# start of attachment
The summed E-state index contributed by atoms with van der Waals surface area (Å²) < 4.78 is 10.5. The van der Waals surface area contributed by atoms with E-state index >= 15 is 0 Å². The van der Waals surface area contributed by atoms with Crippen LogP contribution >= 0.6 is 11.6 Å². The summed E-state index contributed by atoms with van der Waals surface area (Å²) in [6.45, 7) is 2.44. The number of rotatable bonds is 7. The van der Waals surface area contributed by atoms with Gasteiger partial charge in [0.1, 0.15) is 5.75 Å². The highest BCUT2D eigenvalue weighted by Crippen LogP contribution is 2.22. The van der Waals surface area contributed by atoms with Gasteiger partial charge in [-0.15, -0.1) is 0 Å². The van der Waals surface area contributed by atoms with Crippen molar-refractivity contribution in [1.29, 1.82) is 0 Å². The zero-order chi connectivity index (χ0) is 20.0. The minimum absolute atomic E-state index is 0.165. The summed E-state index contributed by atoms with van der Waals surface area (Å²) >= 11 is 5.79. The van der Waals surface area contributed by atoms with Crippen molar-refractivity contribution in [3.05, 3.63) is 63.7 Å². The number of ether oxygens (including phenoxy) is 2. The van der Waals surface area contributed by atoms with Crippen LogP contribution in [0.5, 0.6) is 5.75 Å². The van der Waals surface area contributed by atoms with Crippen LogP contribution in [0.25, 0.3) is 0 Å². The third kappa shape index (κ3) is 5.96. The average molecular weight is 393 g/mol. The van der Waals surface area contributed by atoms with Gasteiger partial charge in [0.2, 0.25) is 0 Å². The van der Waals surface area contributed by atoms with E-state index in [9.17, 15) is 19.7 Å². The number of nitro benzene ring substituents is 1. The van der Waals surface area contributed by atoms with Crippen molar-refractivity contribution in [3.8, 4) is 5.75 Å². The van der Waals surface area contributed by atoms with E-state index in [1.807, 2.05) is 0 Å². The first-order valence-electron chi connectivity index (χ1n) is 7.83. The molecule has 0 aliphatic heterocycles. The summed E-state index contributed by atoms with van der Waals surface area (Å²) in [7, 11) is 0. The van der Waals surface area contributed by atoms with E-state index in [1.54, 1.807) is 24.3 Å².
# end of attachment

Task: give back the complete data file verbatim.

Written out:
The summed E-state index contributed by atoms with van der Waals surface area (Å²) < 4.78 is 10.5. The van der Waals surface area contributed by atoms with E-state index >= 15 is 0 Å². The van der Waals surface area contributed by atoms with Crippen LogP contribution >= 0.6 is 11.6 Å². The summed E-state index contributed by atoms with van der Waals surface area (Å²) in [6.45, 7) is 2.44. The number of rotatable bonds is 7. The van der Waals surface area contributed by atoms with Gasteiger partial charge in [0.1, 0.15) is 5.75 Å². The highest BCUT2D eigenvalue weighted by Crippen LogP contribution is 2.22. The van der Waals surface area contributed by atoms with Gasteiger partial charge in [-0.15, -0.1) is 0 Å². The van der Waals surface area contributed by atoms with Crippen molar-refractivity contribution in [1.29, 1.82) is 0 Å². The zero-order chi connectivity index (χ0) is 20.0. The minimum absolute atomic E-state index is 0.165. The summed E-state index contributed by atoms with van der Waals surface area (Å²) >= 11 is 5.79. The van der Waals surface area contributed by atoms with Crippen molar-refractivity contribution in [3.05, 3.63) is 63.7 Å². The number of ether oxygens (including phenoxy) is 2. The van der Waals surface area contributed by atoms with Crippen LogP contribution in [0.5, 0.6) is 5.75 Å². The van der Waals surface area contributed by atoms with Crippen LogP contribution in [0.25, 0.3) is 0 Å². The third kappa shape index (κ3) is 5.96. The average molecular weight is 393 g/mol. The van der Waals surface area contributed by atoms with Gasteiger partial charge in [0.2, 0.25) is 0 Å². The van der Waals surface area contributed by atoms with E-state index in [9.17, 15) is 19.7 Å². The number of nitro benzene ring substituents is 1. The van der Waals surface area contributed by atoms with Crippen molar-refractivity contribution in [3.8, 4) is 5.75 Å². The van der Waals surface area contributed by atoms with E-state index in [1.807, 2.05) is 0 Å². The first-order valence-electron chi connectivity index (χ1n) is 7.83. The molecule has 0 aliphatic heterocycles. The summed E-state index contributed by atoms with van der Waals surface area (Å²) in [7, 11) is 0. The van der Waals surface area contributed by atoms with E-state index in [1.54, 1.807) is 24.3 Å².